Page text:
A thorough investigation into the properties of this algorithm in the presence of hundreds of shape classes and connections to brain function are described in
  • Shape quantization and recognition with randomized trees .

    Currently we are exploring extensions to gray level images of 3d objects and to face identification in complex scenes.

    Deformable Templates

    2-d and 3-d image matching with elastic deformations.

    These algorithms compute a smooth displacement field in two or three dimensions which is applied to a prototype image to yield a warped image as close as possible to some target image from the same image family. This has been applied to families of medical images: 2-d hand xrays, echocardiograms, 2-d MRI scans of the brain, and 3-d MRI scans. The computations involve the solution of a non-linear variational problem using spectral methods.

  • Example: Matching of axial MRI brain scans of two patients
    For further details see A non-linear variational problem for image matching.

    For the applications of similar ideas in the context of emission tomography for the identification of tumors, see Deformable template models for emission tomography .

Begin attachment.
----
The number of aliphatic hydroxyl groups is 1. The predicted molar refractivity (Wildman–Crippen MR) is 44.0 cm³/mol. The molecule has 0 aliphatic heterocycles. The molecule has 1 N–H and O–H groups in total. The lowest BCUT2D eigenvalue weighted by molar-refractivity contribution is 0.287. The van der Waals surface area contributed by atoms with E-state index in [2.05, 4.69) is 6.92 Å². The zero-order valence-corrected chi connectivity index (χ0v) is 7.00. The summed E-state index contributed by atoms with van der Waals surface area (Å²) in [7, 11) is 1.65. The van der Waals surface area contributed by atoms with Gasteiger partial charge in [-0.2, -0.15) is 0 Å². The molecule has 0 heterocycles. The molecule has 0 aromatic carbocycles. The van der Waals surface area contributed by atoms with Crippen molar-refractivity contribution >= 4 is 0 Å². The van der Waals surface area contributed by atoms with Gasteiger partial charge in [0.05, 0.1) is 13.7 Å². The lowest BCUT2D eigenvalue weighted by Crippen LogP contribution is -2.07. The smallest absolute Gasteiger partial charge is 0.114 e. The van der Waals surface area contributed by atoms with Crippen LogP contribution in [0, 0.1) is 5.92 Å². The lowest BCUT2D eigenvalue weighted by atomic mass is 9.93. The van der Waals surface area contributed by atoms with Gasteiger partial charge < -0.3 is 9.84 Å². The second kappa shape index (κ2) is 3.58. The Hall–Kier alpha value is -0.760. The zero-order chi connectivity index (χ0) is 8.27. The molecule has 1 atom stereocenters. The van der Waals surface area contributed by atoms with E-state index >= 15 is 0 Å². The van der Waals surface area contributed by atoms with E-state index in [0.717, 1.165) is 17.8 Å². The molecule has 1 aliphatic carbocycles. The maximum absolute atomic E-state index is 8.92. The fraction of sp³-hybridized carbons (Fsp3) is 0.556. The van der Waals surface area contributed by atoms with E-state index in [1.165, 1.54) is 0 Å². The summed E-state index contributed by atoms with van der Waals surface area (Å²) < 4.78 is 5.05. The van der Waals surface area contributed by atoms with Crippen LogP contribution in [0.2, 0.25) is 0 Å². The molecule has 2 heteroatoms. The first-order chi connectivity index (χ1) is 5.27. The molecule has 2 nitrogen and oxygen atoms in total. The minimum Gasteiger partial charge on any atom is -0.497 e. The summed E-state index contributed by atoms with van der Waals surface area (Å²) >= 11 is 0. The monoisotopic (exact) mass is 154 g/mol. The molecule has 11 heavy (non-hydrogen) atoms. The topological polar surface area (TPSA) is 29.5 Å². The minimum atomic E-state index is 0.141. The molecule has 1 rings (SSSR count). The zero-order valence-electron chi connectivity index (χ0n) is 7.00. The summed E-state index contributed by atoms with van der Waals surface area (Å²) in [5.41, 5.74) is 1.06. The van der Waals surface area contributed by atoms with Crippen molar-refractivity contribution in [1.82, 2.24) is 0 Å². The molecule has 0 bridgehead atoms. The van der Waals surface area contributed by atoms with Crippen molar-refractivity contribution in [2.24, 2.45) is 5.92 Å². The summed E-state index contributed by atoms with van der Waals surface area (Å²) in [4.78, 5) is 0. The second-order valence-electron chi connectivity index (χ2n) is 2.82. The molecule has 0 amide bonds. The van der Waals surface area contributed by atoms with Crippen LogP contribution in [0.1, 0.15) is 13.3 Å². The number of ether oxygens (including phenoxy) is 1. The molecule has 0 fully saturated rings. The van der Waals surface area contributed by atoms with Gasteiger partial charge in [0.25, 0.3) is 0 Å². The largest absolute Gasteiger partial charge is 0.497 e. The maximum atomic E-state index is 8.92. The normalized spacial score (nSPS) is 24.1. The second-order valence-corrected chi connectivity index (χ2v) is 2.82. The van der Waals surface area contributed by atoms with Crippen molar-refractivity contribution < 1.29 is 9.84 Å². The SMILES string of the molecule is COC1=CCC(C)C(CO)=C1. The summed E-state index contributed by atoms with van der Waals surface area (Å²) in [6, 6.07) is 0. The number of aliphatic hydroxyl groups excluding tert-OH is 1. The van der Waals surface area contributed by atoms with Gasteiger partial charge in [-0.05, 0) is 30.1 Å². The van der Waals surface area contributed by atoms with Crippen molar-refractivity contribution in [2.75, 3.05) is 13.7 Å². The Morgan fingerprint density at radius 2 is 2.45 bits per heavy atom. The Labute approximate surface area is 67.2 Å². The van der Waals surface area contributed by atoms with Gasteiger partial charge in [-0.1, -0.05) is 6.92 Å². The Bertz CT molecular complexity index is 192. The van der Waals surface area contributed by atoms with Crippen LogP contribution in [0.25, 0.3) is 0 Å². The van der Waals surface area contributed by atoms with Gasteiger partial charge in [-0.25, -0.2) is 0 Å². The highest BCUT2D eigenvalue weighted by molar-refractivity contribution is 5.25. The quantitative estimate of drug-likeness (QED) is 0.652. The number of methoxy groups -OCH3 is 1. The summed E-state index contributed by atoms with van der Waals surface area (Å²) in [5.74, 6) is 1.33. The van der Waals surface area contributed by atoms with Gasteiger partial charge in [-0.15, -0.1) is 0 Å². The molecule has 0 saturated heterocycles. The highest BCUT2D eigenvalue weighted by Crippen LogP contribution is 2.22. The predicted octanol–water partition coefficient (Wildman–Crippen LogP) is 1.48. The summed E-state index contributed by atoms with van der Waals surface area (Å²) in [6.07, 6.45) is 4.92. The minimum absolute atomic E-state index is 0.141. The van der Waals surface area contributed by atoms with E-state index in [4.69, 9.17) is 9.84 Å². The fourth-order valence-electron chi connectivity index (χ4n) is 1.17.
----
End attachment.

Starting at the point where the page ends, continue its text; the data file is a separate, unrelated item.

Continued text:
Model registration through graphical templates.

    A prior distribution or cost function is defined on deformations of a graphical template of landmarks constructed from triangles, which penalizes deviations of shape of these triangles. A simple likelihood of the data given the landmark locations is formulated, using robust local operators. An image is scanned for candidates of each of the landmarks. The algorithm picks out the collection of candidates for which the penalty of the match is minimal using dynamic programming on decomposable graphs. This approach yields precise matches of landmarks of interest, and provides an object specific parameterization of shape variation. It provides a generic toolbox for modeling shape in a variety of applications. These models have been applied to hand xrays and different views of MRI brain scans and provide a means for automatic anatomy identification. See image above.

  • Example: sagittal MRI brain scans
    For further details see
  • Graphical templates for model registration .
  • Graphical shape templates for automatic anatomy identification with applications to MRI brain scans .

    Applications to biological imaging

    The methodologies developed above, in particular the use of photometric invariant features and generative models for the objects, enables us to detect and track objects in biological imaging. Confocal microscopy of vesicle dynamics in cells and the movement of worms even when the worms coil.

    Network models for the biological visual system